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Reports: Baturina Rents Austrian House

Inteko billionaire Yelena Baturina mysteriously rented a humble residence in a village some 50 kilometers south of Vienna together with Inteko vice president Oleg Soloshchansky, Austrian media reported.

In March, Baturina, wife of former Mayor Yury Luzhkov, rented a 150-square-meter house in the center of Breitenbrunn, which has less than 2,000 inhabitants, but nobody in the village remembers seeing her there, Vienna's Die Presse newspaper reported Friday.

The landlord, Josef Kloyber, said the one-year rental contract had been canceled recently. "[Baturina's] lawyer called and asked for an annulment," he was quoted as saying.

Kloyber also said he had never seen his tenants because all paperwork was done through an agent. The only thing they added to the two-story building was a couch set, he said.

The report also said Baturina, Soloshchansky, who is the No. 2 executive at Inteko, and a third unidentified Russian citizen are registered residents in the village. It did not say where it got the information from.

A day earlier, Vienna's Kurier newspaper reported that Baturina had registered a residency in Breitenbrunn, adding that the village mayor had never seen her. "Otherwise I would have made her an honorary citizen," Mayor Josef Tröllinger was quoted as saying.

Both Tröllinger and Kloyber did not reply to requests for comment Friday.

Spokespeople at Inteko did not answer repeated calls and did not reply to e-mailed questions.

The reports come days after President Dmitry Medvedev fired Luzhkov following allegations that Inteko owes much of its success in Moscow's property market to the marriage of its boss. Analysts expect that the company will face an uphill struggle to defend its position.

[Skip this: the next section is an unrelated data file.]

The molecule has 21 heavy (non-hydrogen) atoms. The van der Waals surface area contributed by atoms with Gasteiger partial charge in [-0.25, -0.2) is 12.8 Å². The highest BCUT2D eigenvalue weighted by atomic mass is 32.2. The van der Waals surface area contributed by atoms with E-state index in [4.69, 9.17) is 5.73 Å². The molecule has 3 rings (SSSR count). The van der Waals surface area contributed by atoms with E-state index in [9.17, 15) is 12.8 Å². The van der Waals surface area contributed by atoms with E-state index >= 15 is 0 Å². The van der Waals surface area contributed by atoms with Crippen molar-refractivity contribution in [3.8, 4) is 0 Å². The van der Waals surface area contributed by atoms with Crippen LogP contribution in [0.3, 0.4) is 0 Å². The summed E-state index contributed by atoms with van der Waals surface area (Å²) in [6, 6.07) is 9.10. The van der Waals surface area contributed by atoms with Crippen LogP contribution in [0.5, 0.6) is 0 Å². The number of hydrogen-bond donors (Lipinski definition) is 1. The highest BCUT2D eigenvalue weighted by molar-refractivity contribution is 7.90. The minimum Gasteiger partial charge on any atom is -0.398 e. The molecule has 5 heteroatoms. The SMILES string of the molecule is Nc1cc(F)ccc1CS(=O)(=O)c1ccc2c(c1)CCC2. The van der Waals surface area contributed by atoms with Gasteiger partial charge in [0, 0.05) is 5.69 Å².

Moscow law enforcement authorities have opened corruption investigations into several City Hall officials in recent months, and speculation has been rife that Luzhkov and Baturina might relocate to Austria, where Baturina owns a posh chalet in the western ski resort of Kitzbühel.

But it was unclear why Baturina would choose to register a residence in an obscure village at the other end of the country.

Breitenbrunn, however, is just a short drive from Vienna's Schwechat Airport, and local media reported in 2008 that Baturina set up a family trust called Beneco in the Austrian capital.

Last week, Inteko denied a report by French magazine L'Express that Beneco was a vehicle to move Baturina's assets out of the country.

On Friday, the company denied a report by Kurier that it was interested in buying a luxury hotel in the southern Austrian state of Carinthia. "This is the latest nonsense," Inteko spokesman Gennady Terebkov told Interfax.

Baturina and Luzhkov have never made a secret of their love for Austria. It was at her chalet that Luzhkov spent a weeklong vacation to celebrate his 74th birthday the week before he was fired.

But Baturina might soon move out of the chalet because of privacy concerns. "The house is quite close to the street, and she does not like it when strangers peek into the windows," Baturina's lawyer in Kitzbühel, Emilio Stock, told Die Presse.

The German Embassy has denied visas to several city officials wishing to travel to a major real estate fair in Munich on Monday, Interfax reported Friday.
Consular officials did not grant travel documents to six of the 40 delegates planning to visit the Expo Real 2010 trade fair, the report said, citing an unidentified City Hall official.
The official did not rule out that the visa denial was linked to Luzhkov's firing.
Luzhkov had planned to attend the conference, which traditionally has a large presence by Inteko. After he was fired, City Hall said the delegation would be headed by First Deputy Mayor Yury Roslyak.
The German Embassy called the report exaggerated and said visas were denied only to applicants who failed to prove that they belonged to the delegation. "Applicants will only be denied a visa if they make false statements," embassy spokesman Neidhard Höfer-Wissing told The Moscow Times.
He added that German officials would "not in their wildest dreams" deny visas to members of an official Russian delegation.

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